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article imageEPA hints at new regulations for the 'supersized' TV

By Tylor Sweeney     Sep 9, 2009 in Technology
What size TV do you have to have before your TV is just too big? How much energy does a TV consume in a year in the US? Well, the U.S. Environmental Protection Agency says (a) 50 inches and (b) 4%.
"There are about 275 million TVs currently in use in the U.S., consuming over 50 billion kWh of energy each year - or 4 percent of all households' electricity use. This is enough electricity to power all the homes in the state of New York for an entire year," according to the Energy Star program, a joint effort of the EPA and the U.S. Department of Energy. Energy Star, which sets the standard for energy efficiency ratings on consumer products, is saying that televisions will have to become more efficient in order to meet new standards and earn the Energy Star sticker, which is generally considered the universal symbol for energy efficiency.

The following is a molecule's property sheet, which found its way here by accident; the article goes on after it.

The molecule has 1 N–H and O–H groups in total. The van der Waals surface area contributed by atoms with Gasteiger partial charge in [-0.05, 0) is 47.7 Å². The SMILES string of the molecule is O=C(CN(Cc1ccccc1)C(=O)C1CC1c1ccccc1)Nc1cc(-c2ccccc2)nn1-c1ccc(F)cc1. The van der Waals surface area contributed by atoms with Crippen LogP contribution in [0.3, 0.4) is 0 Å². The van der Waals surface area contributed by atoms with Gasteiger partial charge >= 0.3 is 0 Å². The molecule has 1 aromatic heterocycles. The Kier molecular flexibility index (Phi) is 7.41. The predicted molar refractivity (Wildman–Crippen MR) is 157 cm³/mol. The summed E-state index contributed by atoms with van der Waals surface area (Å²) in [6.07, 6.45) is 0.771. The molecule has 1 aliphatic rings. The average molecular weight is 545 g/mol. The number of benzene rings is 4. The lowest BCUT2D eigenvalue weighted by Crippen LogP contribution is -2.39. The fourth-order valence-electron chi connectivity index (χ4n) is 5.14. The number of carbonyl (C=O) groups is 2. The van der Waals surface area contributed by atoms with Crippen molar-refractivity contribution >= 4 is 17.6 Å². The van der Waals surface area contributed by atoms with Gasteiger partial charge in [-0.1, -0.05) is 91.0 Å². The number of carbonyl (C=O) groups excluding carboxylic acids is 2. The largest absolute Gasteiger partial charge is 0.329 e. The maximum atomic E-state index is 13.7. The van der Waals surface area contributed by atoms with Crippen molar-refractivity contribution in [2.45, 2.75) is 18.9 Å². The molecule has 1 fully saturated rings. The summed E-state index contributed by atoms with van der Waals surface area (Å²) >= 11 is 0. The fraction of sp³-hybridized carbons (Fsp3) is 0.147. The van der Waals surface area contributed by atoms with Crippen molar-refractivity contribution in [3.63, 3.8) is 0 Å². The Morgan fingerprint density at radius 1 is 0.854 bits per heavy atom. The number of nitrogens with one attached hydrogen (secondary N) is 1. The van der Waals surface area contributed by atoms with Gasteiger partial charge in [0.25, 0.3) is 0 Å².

For a company's product to register, it must meet new standards by May 2010, and even stricter standards two years later. The Energy Star Version 4 sticker, the upcoming standard, will require 40% increased efficiency, while the Version 5 standard will require 65% greater efficiency over TVs sold today. These new requirements generally put restrictions on when the TV is in use and when it is in standby (download programming information, etc.).
"EPA has decided to proceed with a requirement that TVs greater than 50 inches in size meet the same On Mode requirements as a screen of 50 inches - 108 watts," Katharine Kaplan, spokeswoman for the EPA's Energy Star program, said in her cover letter (PDF) to the version 4.0 and 5.0 technical specifications for manufacturers.
Kaplan and the Energy Star program, through these changes,are basically saying that anyone who feels it necessary to purchase a TV larger than 50 inches is being a little greedy. Since Energy Star is devoted to efficiency, they are not going to condone the glamorous purchase with a sticker, no matter how comparatively efficient the TV is with similar sets.
"The issue in this case is what TV sizes can the federal government credibly designate as preferable from an energy and environmental perspective. This has become an important issue as the sizes of TVs and energy use continue to grow," Kaplan said.
More about Television, Epa, Energystar
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